Myanmar arms industry grows after military takeover

Bangkok – Companies in at least 13 countries have helped Myanmar build capacity to produce the weapons being used to commit atrocities following the 2021 military takeover, independent international experts say. discovered.

A report released on Monday by the Myanmar Special Advisory Committee details how the country has ramped up its arms production since the military took power on 1 February 2021, with large-scale It is igniting a public opposition movement.

The military takeover from an elected civilian leader has reversed almost a decade of progress towards democratization after 50 years of military rule. Those opposing the military government took up arms after security forces used deadly force against peaceful demonstrators.

The Political Prisoners Assistance Association has documented the deaths of more than 2,700 civilians, including 277 children, in the violence, and over 13,000 people have been detained. The real number is believed to be higher.

Companies in the United States, Europe, Asia and the Middle East support military supply chains, the report said, urging these companies to make sure they are not contributing to human rights abuses.

The growth of the domestic arms industry is due to some countries implementing arms embargoes and sanctions against individuals and companies involved in the arms trade and production.

In October, the U.S. Treasury Department imposed sanctions on Aung Moe Myint, a businessman close to the army who said he facilitated arms deals for the military. His brother, his Hlaing Moe Myint, and the trading company they founded, Dynasty International Company Ltd., were also targeted. His Myo Thitsar, one of his directors, was also sanctioned.

In November, the United States imposed sanctions on an aircraft supplier to the military for deadly airstrikes on civilians.

Such companies are run by the Ministry of Defense and the Directorate General of Defense Industries, the report said, as there are no civilian arms manufacturers in Myanmar.

Local factories can take advantage of licensed technology and overseas supply chains, technical support and other assistance, and may even send equipment to Singapore and Taiwan for upgrades and maintenance, it said. .

Council expert Chris Sidoti said in a statement that it was investigating companies that would allow the Myanmar military to manufacture weapons used in “indiscriminate attacks on civilians” and for good reason. He urged governments to take action, if any.

“Foreign companies profiting from the suffering of the people of Myanmar must be held accountable,” said Sidoti, a human rights lawyer and member of the United Nations Fact-Finding Mission on Myanmar from 2017 to 2019.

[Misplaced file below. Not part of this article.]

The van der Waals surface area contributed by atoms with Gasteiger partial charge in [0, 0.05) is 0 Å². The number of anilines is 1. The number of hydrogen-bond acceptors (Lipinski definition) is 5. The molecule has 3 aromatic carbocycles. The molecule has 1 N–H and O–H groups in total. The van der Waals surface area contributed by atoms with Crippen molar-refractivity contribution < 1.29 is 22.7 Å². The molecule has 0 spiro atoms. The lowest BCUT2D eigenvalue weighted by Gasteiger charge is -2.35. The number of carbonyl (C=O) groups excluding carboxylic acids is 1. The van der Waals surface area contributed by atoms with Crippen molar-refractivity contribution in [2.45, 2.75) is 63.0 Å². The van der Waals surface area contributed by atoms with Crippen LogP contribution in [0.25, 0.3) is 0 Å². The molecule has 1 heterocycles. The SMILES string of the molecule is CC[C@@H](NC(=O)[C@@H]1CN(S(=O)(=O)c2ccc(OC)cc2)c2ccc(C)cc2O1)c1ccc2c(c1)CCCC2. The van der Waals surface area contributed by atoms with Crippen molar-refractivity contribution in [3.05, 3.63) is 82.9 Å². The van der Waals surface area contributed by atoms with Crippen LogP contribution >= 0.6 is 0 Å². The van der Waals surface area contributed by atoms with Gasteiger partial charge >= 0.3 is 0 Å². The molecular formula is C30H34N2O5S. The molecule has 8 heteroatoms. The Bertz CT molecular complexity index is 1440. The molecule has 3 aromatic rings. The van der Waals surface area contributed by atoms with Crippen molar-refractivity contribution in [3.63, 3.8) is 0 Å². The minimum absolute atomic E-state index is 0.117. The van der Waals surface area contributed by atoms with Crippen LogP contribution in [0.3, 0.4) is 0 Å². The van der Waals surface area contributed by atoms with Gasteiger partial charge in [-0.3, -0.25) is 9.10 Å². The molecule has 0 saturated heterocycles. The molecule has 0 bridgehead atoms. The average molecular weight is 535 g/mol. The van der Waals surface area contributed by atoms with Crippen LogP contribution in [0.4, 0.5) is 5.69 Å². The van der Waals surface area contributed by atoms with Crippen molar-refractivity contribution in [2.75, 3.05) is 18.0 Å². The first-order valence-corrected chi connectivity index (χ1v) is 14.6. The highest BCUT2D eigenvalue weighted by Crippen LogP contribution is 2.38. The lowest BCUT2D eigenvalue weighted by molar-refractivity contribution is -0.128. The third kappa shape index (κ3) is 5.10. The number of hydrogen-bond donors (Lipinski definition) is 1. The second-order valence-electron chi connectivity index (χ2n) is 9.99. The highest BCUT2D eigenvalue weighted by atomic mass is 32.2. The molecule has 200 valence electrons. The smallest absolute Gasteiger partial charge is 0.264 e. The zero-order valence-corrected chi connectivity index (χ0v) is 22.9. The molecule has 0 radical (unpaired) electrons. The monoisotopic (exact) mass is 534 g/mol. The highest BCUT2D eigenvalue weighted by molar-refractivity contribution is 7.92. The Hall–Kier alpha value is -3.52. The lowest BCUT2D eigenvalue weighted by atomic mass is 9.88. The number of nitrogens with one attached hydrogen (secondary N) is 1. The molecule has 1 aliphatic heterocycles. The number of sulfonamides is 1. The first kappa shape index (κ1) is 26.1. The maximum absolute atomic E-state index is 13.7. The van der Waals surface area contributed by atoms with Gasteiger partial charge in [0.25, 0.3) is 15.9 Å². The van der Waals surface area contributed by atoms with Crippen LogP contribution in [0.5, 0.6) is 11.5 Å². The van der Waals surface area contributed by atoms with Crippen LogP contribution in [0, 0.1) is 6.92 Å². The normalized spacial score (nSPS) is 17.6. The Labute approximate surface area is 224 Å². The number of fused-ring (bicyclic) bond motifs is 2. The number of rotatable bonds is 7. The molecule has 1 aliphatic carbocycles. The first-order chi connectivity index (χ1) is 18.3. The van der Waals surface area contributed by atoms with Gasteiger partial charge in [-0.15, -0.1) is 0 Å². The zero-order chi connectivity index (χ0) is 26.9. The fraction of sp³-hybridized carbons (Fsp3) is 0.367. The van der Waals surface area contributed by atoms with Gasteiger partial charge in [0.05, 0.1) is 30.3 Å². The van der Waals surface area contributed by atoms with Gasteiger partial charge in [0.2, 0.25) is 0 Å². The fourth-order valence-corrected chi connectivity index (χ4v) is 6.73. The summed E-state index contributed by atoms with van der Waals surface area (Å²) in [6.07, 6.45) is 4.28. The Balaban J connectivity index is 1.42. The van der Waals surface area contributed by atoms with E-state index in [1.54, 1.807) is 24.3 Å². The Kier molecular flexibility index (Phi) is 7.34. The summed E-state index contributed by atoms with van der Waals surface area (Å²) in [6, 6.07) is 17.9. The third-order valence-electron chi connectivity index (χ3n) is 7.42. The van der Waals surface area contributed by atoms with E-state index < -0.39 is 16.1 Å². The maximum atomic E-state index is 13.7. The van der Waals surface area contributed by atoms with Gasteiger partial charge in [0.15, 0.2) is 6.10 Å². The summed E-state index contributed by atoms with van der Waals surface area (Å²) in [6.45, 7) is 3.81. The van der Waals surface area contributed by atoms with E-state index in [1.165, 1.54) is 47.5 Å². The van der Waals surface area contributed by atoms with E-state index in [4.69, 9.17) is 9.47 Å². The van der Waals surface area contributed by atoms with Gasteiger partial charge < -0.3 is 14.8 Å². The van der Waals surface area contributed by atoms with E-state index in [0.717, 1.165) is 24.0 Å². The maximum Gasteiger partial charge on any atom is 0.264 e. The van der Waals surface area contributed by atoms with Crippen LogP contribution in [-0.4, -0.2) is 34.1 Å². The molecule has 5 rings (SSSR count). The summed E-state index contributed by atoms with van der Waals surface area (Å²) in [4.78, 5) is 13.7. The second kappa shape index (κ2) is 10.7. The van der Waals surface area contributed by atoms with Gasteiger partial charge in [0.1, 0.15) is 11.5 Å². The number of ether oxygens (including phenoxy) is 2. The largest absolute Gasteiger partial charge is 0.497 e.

A report last year by the United Nations High Commissioner for Human Rights named companies from Russia, China, Ukraine, Israel, Singapore and the Philippines, outlining some of those connections.

A major factor driving the growth of the domestic arms manufacturing industry is the risk that imports of arms, military aircraft, and other weapons will be blocked by embargoes or sanctions. The Army is now self-sufficient in manufacturing small arms, according to reports.

Myanmar’s weapons manufacturing capabilities include a range of items from assault rifles and machine guns to mortars, anti-tank and anti-aircraft weapons, missiles and missile launchers, artillery and air defense systems, it said.

Landmines and sea mines are among other products being manufactured in Myanmar, the report said, citing people who worked in the industry and those displayed at a defense and security exhibition in Bangkok that displayed such products. He also quotes photos of the weapons he used.

The weapons factory, known as “KaPaSa”, an acronym for the local name of the Directorate General of Defense Industries, utilizes components such as fuzes, sights and detonating caps imported from India and China. It also has a computer numerical control (CNC). Machines for milling, grinding and other functions made in Austria, Germany, Japan, Taiwan and the United States, the report said.

The exact number of such factories is unknown, but analysis of satellite imagery and other information confirms that there are dozens of such facilities.

Before the military took control, much of the technology used in the weapons manufacturing industry was transferred to civilian use, and the democratically elected government of Aung San Suu Kyi was ousted.

But the complex network of suppliers, technology licensors and other arms-making details require further investigation, the report said.

Myanmar has endured decades of armed conflict between the central government and ethnic minorities seeking greater autonomy, mostly in border areas.


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https://www.local10.com/news/world/2023/01/16/report-myanmar-arms-industry-growing-after-army-takeover/ Myanmar arms industry grows after military takeover

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